In fantasy baseball drafts, the second base position is highlighted by Mookie Betts, and guys like Ozzie Albies, Marcus Semien, and Jose Altuve rounding out the top selections at the position. However, if you’ve done some fantasy baseball mock drafts already as part of your research, you may be seeing some value at the position as you progress later into drafts. 

In this first second base position spotlight, I want to highlight the three players who I believe are the best values in fantasy baseball drafts at their current fantasy baseball ADP (average draft position). For one reason or another, the players below are three of my favorite players to draft at second base if I miss out on the elite options in the first couple of rounds. 


Go check out some of the fantasy baseball mock drafts we’ve done here at Fantasy Alarm and look where these guys are going in drafts! Without further ado, here are the three best values at the second base position for the 2024 fantasy baseball season.

Nolan Gorman, St. Louis Cardinals

Many seem to be quick to forget just how excellent Gorman was at the beginning of the 2023 season. Through the month of May, he slashed .272/.360/.555 with 13 home runs, 41 RBI, and four stolen bases! 

Yes, he cooled off considerably from there, and yet another back ailment popped up for Gorman, not to mention a hamstring issue, too. Upon his return from his trip on the IL for the back issue, he hit just .204 with a strikeout rate north of 37 percent across 58 plate appearances. Gorman is still just 23 years young, and he hit 27 home runs with seven stolen bases last season. Oh, look at that 97th percentile barrel rate!

Simply put, Gorman is going far too late in drafts for someone whose 162-game average for their young career comes out to .232/.317/.454 with 32 home runs, 80 runs scored, 86 RBI, and six stolen bases. Over the last calendar month, he’s going outside the top 15 players at the position, and the top 175 overall. 

He’s already an insane value, and if his offseason conditioning and nutrition helps him stay off the injured list, you’re looking at a 30-homer bat with the chance of posting double-digit stolen bases outside the top 175 picks (on average).

Zack Gelof, Oakland Athletics

In 69 games with the Athletics last season, Gelof slashed .267/.337/.504 with 14 home runs, 14 stolen bases, and an 8.7 percent walk rate. He posted a healthy 11.1 percent barrel rate and 40.7 percent hard hit rate. There’s plenty of pop in that bat of his, and while his home park may suppress some power, he still posted a hearty .504 SLG at home last season 17 XBH (5 HR). There’s a lot to like with Gelof, but that’s not to say there aren’t some issues.

His 67.9 percent contact and 16.1 SwStr% are far from ideal, nor was his .167 average and .486 ISO against lefties. Oakland isn’t playing for anything, so it wouldn’t behoove them to take him out of the lineup at all, so I’m not really worried about a platoon situation for Gelof. As the year went on, his strikeout rate trended in the wrong direction. A whiff rate of 36+ percent against non-fastballs certainly didn’t help!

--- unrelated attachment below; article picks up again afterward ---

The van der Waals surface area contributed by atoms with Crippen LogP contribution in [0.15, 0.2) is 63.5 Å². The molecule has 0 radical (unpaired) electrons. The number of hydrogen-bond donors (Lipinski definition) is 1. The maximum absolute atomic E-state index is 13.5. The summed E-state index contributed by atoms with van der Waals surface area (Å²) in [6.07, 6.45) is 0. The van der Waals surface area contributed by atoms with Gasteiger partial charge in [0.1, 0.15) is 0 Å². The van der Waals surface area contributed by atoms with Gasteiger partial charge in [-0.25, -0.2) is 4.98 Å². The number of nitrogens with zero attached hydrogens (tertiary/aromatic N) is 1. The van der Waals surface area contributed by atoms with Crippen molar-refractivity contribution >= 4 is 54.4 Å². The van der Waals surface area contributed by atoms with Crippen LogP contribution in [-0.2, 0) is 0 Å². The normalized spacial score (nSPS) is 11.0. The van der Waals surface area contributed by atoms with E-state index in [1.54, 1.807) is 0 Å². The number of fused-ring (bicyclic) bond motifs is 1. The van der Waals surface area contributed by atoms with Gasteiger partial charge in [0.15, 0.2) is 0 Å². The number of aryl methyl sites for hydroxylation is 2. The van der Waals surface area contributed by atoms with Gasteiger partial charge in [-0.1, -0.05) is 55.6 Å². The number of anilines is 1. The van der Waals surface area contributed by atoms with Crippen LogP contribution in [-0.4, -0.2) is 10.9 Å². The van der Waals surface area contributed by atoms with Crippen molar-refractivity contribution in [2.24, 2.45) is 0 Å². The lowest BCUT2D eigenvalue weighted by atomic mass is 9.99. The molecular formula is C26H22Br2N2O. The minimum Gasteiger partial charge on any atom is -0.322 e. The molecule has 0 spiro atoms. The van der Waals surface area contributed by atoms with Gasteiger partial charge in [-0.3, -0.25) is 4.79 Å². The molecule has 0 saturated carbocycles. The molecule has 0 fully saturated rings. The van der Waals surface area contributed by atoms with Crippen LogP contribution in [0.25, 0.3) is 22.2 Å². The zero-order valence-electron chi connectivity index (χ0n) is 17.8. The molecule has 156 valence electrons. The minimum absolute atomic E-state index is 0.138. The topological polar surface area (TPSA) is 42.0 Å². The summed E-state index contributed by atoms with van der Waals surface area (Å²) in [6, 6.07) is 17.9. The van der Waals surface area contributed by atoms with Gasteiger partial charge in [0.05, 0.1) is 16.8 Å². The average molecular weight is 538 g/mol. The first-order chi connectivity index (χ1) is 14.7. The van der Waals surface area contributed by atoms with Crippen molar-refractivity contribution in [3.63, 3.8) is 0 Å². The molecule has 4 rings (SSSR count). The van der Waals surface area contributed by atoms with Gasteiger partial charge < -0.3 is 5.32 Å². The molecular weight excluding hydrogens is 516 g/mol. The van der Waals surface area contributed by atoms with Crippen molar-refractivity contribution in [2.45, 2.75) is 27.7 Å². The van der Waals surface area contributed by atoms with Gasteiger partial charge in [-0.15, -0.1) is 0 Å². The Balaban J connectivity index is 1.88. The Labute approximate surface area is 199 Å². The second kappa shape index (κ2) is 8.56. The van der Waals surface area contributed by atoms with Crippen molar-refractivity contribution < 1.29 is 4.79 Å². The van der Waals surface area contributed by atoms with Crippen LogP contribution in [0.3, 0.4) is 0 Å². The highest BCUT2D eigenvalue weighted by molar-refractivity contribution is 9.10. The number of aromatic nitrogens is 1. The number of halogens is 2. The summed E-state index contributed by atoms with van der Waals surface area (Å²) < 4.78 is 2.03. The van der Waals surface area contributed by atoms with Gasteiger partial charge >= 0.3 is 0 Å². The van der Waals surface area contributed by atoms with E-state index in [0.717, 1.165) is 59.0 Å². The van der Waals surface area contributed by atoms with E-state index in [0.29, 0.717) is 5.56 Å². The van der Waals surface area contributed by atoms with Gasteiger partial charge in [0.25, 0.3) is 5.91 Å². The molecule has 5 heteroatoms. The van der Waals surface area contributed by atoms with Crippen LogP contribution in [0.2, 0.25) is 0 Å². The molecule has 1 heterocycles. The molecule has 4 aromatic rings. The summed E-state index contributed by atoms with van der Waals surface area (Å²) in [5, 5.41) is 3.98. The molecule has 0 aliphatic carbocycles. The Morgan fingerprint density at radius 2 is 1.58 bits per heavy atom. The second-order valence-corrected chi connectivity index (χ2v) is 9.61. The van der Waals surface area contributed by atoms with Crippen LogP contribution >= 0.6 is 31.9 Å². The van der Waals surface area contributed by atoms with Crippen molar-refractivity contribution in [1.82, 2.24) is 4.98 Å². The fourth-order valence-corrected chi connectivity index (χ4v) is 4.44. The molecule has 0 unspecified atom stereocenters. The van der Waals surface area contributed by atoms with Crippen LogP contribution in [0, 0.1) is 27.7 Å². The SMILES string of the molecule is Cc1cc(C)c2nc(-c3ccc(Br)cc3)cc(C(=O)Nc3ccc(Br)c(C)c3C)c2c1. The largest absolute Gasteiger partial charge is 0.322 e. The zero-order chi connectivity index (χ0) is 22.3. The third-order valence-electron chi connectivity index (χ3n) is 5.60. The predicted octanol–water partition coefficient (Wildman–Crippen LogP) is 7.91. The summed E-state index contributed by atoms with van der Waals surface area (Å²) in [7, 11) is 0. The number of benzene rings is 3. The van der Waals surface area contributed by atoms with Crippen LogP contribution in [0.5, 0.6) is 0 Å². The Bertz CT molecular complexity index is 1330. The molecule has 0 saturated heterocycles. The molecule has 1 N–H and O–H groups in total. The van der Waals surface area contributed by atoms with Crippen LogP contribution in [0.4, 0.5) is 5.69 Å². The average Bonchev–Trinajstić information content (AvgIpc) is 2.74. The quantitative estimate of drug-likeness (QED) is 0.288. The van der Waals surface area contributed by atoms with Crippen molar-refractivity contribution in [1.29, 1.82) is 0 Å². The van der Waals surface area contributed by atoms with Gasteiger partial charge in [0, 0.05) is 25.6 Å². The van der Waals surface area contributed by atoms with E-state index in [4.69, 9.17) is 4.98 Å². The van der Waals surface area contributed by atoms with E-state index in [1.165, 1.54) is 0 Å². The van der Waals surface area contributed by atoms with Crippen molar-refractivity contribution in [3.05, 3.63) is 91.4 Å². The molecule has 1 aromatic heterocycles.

Overall, the upside outweighs the risk with Gelof, and while his elevated strikeout floor will likely keep his batting average closer to .235 than .260 this season, he’s a legitimate 20/20 threat this season. In 23 games at Triple-A before being called up last season, he hit 12 home runs and stole 20 bases in just 69 games. Then, in the MLB, he hit 14 home runs and stole 14 bases in just 69 games! 

The Oakland offense will hurt some of his counting stats, but Gelof has the makings of a top eight or 10 second baseman in fantasy this season, but he’s currently being drafted outside the top 12 at the position.

Gavin Lux, Los Angeles Dodgers

Lux was going to be a popular draft pick of mine last year, but a torn ACL in spring training cost him his 2023 season. However, Lux is still a preferred target of mine, and while he enters the year with second base and outfield eligibility on most sites, the plans are for him to be the team’s starting shortstop. So, Lux will gain shortstop eligibility a couple of weeks into the season, providing your fantasy team with more lineup flexibility and versatility!

In 129 games back in 2022, Lux slashed .276/.346/.399 with six home runs, 20 doubles, seven triples, and seven stolen bases. He also had 66 runs scored and 42 RBI that season with a double-digit walk rate. He’s capable of hitting for a solid average at the major league level, and despite a late season slide in 2022 that catapulted his strikeout rate, he’s made massive improvements in the strikeout department.

The Dodgers could use Lux in a platoon, but even so, he’ll be on the larger side of it. However, if he handles lefties like he did in 2022 from a batting average standpoint (.263), but maybe add a bit more thump (.684 OPS), he could avoid a platoon and be a regular in one of the best offenses in baseball. If he hits ninth, while he may lose out on some ABs, he’ll be on base when the top of the order comes to bat, which means Lux is going to score a ton of runs.

While Lux won’t be great in any one statistical category, he’ll be good in quite a few, and at his current ADP, a 10/10 season with a .260+ batting average provides quite the return on investment for fantasy managers.